If the unitaries \(U\) are chosen at random from a particular ensemble, then we can store the reverse operation
\(U^\dagger |b\rangle\langle b| U\) efficiently in classical memory.
We call this a *snapshot* of the state.
Moreover, we can view the average over these snapshots as a measurement channel:

If the ensemble of unitaries defines a tomographically complete set of measurements, we can invert the channel and reconstruct the state:

If we apply the procedure outlined above \(N\) times, then the collection of inverted snapshots
is what we call the *classical shadow*

The inverted channel is not physical, i.e., it is not completely postive and trace preserving (CPTP). However, this is of no concern to us, since all we care about is efficiently applying this inverse channel to the observed snapshots as a post-processing step.

Since the shadow approximates \(\rho\), we can now estimate **any** observable with the empirical mean:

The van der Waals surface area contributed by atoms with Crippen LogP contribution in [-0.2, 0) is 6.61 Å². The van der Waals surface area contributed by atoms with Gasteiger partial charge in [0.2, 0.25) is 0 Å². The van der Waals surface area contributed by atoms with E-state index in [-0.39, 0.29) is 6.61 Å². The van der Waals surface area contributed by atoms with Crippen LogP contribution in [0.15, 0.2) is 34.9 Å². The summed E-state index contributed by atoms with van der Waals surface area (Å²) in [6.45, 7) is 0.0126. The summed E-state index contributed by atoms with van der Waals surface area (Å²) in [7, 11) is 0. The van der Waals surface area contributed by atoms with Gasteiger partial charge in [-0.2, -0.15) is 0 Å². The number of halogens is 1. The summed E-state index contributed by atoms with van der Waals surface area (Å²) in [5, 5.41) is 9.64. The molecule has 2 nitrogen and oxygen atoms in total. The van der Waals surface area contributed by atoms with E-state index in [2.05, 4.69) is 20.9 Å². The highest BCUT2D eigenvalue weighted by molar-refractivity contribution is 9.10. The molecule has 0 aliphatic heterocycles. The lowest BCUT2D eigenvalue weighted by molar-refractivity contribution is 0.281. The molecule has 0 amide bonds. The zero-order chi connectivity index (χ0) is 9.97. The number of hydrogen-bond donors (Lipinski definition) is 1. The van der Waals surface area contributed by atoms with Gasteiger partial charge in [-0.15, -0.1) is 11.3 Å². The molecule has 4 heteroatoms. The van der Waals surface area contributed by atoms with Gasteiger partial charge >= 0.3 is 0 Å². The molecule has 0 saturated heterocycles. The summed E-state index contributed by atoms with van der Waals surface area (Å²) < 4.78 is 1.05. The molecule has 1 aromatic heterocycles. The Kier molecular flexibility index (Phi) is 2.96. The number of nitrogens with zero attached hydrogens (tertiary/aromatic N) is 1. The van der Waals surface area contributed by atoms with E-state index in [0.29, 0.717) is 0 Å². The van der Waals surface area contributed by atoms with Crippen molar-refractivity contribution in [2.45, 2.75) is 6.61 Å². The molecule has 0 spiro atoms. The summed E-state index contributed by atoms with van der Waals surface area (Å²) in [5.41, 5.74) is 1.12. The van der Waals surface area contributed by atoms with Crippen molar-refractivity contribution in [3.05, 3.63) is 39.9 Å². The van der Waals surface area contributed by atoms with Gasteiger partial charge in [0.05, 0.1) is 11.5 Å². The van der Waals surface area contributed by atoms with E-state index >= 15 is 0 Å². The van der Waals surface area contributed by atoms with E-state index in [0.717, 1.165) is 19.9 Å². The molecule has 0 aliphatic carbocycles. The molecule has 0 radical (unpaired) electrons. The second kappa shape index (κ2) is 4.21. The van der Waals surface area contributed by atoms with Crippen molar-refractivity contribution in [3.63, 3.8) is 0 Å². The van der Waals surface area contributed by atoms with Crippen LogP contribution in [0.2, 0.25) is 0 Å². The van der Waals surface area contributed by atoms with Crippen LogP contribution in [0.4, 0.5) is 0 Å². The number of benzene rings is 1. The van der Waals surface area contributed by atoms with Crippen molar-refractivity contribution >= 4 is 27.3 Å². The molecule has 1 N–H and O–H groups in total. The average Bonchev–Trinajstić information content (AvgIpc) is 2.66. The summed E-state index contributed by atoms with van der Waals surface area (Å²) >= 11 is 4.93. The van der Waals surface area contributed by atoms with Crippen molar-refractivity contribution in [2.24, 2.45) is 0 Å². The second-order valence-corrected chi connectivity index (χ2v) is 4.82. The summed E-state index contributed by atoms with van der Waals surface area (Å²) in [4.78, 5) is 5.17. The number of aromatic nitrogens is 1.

Note that the classical shadow is independent of the observables we want to estimate, as \(S(\rho,N)\) contains only information about the state!

Furthermore, the authors of [2] prove that with a shadow of size \(N\), we can predict \(M\) arbitary linear functions \(\text{Tr}{O_1\rho},\ldots,\text{Tr}{O_M \rho}\) up to an additive error \(\epsilon\) if \(N\geq \mathcal{O}\left(\log{M} \max_i ||O_i||^2_{\text{shadow}}/\epsilon^2\right)\). The shadow norm \(||O_i||^2_{\text{shadow}}\) depends on the unitary ensemble that is chosen.

Two different ensembles can be considered for selecting the random unitaries \(U\):

- Random \(n\)-qubit Clifford circuits.
- Tensor products of random single-qubit Clifford circuits.

Although ensemble 1 leads to the most powerful estimators, it comes with serious practical limitations since \(n^2 / \log(n)\) entangling gates are required to sample the Clifford circuit. The snapshots of both ensembles can be stored efficiently using the stabilizer formalism [3]. Single-qubit Clifford circuits rotate the measurement basis to one of the Pauli eigenbases, so ensemble 2 is equivalent to measuring single shots of single-qubit Pauli observables on all qubits. For the purposes of this demo we focus on ensemble 2, which is a more NISQ-friendly approach.